Intraductal papilloma is a tumor that arises from the epithelium of the lactiferous ducts, with a peak incidence between 30–50 years of age. Solitary papillomas (central papillomas) are the most common cause of bloody or serous nipple discharge and are often associated with a palpable retroareolar mass; they are typically benign. Multiple papillomas (peripheral papillomas) are usually asymptomatic and diagnosed incidentally; they are often associated with atypia, DCIS, or invasive breast cancer. Characteristic features of intraductal papillomas on age-appropriate breast imaging include a well-defined intraductal mass and calcifications. Image-guided core needle biopsy is recommended in all patients for diagnostic confirmation and to assess for cellular atypia. Intraductal papillomas without atypia can be managed expectantly. Surgical excision to rule out concomitant malignancy is recommended for patients with intraductal papillomas with atypia; these patients should undergo further risk assessment for breast cancer and be considered for prophylactic chemotherapy.
- Peak incidence: 30–50 years 
- Most common cause of bloody or serous nipple discharge 
Epidemiological data refers to the US, unless otherwise specified.
Solitary papilloma (also known as central papilloma)
- Bloody or serous nipple discharge
- Palpable retroareolar mass
Multiple papillomas (also known as peripheral papillomas)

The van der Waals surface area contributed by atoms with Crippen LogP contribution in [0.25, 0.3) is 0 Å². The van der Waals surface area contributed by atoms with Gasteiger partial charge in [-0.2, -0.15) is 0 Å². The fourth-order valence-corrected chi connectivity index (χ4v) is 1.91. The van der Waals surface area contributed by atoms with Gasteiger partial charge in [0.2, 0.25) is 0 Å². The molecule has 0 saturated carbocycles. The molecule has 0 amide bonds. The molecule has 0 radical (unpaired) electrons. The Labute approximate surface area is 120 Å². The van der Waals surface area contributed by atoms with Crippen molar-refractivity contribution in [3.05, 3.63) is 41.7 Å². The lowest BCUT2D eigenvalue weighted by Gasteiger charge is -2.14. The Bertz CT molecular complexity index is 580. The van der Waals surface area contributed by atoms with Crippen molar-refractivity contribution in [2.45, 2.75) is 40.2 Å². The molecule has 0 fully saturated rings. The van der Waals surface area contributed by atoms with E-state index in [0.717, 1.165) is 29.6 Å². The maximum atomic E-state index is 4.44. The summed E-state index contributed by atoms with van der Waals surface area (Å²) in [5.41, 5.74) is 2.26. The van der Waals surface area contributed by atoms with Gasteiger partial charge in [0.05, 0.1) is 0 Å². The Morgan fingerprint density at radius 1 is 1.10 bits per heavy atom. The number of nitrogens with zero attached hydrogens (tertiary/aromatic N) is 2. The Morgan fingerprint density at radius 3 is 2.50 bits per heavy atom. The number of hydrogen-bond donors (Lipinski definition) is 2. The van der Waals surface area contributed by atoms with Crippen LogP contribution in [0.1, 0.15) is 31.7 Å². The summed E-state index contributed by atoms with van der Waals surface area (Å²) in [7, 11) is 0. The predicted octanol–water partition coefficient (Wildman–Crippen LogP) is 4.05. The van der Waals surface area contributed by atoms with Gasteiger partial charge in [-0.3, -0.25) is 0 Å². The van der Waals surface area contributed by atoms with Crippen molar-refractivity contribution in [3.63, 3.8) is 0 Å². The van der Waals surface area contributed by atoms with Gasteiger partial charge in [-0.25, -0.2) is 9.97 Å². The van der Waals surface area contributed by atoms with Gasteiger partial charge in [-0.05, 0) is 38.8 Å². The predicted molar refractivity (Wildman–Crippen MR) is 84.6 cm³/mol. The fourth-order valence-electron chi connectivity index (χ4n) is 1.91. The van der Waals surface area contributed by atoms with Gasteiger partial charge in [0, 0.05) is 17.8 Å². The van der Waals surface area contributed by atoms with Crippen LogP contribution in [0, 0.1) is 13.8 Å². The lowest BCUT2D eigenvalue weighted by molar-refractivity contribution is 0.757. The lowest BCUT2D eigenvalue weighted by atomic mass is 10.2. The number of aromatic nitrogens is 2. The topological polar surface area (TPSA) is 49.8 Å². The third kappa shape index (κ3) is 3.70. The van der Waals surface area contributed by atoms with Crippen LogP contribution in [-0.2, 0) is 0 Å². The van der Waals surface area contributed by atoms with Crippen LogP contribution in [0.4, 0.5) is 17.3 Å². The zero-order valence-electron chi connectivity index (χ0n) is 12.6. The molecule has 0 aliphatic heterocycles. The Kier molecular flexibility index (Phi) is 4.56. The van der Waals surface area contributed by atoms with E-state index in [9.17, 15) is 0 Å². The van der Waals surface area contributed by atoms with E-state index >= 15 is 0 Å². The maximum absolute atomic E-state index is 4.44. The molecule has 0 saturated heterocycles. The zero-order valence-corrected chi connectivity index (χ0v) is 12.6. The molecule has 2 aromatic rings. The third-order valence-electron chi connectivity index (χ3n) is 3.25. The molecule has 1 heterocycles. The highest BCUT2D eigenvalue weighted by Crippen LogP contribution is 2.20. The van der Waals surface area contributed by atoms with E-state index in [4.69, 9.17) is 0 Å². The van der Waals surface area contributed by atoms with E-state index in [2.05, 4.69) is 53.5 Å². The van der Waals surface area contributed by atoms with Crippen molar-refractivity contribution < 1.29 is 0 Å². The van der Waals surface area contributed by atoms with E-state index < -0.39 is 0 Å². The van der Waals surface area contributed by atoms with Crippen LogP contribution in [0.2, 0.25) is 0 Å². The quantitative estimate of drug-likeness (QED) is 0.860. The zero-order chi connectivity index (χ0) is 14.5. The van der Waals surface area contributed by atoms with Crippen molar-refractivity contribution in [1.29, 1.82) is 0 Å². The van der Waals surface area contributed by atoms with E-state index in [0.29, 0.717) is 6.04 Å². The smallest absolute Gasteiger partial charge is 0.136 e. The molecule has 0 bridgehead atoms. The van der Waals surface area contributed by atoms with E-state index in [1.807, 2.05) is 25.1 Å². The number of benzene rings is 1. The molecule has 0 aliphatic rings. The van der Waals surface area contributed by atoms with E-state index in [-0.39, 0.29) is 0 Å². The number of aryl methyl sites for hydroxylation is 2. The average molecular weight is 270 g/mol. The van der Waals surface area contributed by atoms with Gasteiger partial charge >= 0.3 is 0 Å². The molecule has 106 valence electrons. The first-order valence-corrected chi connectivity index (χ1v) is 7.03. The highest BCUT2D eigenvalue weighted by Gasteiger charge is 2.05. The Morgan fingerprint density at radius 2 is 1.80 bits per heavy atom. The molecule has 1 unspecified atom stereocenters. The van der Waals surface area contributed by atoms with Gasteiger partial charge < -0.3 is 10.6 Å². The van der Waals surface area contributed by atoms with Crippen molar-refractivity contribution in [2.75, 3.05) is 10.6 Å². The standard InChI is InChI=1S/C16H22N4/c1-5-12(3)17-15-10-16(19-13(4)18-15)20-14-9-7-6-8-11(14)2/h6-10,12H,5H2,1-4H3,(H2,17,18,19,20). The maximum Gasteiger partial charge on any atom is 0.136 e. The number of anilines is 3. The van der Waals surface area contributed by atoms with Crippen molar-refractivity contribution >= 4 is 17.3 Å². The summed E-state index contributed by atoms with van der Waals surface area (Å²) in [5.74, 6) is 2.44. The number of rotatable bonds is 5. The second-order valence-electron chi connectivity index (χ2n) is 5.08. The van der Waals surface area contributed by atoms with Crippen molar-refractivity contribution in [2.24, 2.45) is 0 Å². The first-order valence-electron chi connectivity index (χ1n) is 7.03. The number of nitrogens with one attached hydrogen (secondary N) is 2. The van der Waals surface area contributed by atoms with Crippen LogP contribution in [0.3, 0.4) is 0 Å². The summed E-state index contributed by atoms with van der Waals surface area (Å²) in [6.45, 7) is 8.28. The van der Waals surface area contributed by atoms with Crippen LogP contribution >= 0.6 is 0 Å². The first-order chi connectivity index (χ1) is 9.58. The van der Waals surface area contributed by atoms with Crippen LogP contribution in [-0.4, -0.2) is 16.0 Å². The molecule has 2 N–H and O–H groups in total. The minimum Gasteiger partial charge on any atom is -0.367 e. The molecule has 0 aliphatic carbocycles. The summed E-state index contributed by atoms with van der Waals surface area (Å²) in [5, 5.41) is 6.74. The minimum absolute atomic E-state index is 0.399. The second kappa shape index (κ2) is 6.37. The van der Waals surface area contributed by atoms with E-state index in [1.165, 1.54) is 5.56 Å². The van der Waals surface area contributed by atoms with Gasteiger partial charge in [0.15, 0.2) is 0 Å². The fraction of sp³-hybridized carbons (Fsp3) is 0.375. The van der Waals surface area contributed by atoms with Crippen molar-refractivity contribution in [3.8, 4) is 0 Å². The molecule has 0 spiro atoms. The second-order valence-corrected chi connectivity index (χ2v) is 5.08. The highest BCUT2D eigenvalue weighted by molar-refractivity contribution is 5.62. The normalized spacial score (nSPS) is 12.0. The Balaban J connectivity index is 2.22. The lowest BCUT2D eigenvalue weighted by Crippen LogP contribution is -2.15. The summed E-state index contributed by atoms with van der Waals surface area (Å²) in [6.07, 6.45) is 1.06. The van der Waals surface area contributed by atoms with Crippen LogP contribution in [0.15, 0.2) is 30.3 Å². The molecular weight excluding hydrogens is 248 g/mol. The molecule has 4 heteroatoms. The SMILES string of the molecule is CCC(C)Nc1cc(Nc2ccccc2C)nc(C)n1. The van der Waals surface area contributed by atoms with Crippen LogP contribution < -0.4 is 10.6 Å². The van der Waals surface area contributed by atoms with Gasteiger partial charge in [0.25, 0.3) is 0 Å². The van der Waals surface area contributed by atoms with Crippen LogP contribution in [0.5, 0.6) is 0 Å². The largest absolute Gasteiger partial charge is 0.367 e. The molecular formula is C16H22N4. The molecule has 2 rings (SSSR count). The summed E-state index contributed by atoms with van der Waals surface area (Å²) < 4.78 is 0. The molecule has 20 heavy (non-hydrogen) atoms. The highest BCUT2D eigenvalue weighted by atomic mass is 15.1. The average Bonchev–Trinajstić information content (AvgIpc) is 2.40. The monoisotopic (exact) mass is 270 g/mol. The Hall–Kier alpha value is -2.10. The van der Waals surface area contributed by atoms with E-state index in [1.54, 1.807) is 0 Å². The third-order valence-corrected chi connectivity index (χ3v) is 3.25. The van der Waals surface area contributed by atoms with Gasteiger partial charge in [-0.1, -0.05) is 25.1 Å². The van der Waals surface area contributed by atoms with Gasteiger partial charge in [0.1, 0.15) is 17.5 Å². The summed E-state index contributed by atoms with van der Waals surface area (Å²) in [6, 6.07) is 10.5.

- May be asymptomatic
- Can present as a peripherally located palpable breast mass
- Nipple discharge is uncommon.
Solitary intraductal papillomas are typically benign. Multiple papillomas are often associated with atypia, DCIS, or invasive breast cancer. 
Follow age-appropriate diagnostic workup for a palpable breast mass and/or nipple discharge (see “Breast mass” and “Nipple discharge” for details). The findings specific to intraductal papillomas are described here. Asymptomatic intraductal papillomas may also be detected incidentally.
Initial imaging 
- Breast ultrasound: well-defined solid nodule or mass within a dilated lactiferous duct
- Mammography: may be normal or show a well-defined mass with calcifications
- Indication: localization of affected ducts for biopsy or surgery 
- Method: mammography with contrast injection to visualize the lactiferous ducts 
- Findings: filling defect(s) within the lactiferous duct, duct ectasia or obstruction, duct wall deformity 
Breast MRI 
- Consider in patients with nipple discharge and inconclusive findings on initial imaging
- To assess the extent of lesions or to guide core needle biopsy
- Findings: enhancing nodule(s) within dilated lactiferous duct(s)
Core needle biopsy 
- Indication: all patients with suspected intraductal papilloma
- Papillary structure with fibrovascular core covered by both epithelial and myoepithelial cells
- Peripheral papillomas may be associated with cellular atypia, DCIS, or invasive breast cancer. 
Intraductal papilloma without atypia 
- Excision may be considered for symptomatic control.
Intraductal papilloma with atypia 
- Surgical excision of the affected duct(s)
- Refer patients to oncology for further risk assessment and the possible need for prophylactic chemotherapy.
- Intraductal papilloma without atypia: good prognosis
- Intraductal papillomas with atypia: associated with an increased risk of breast cancer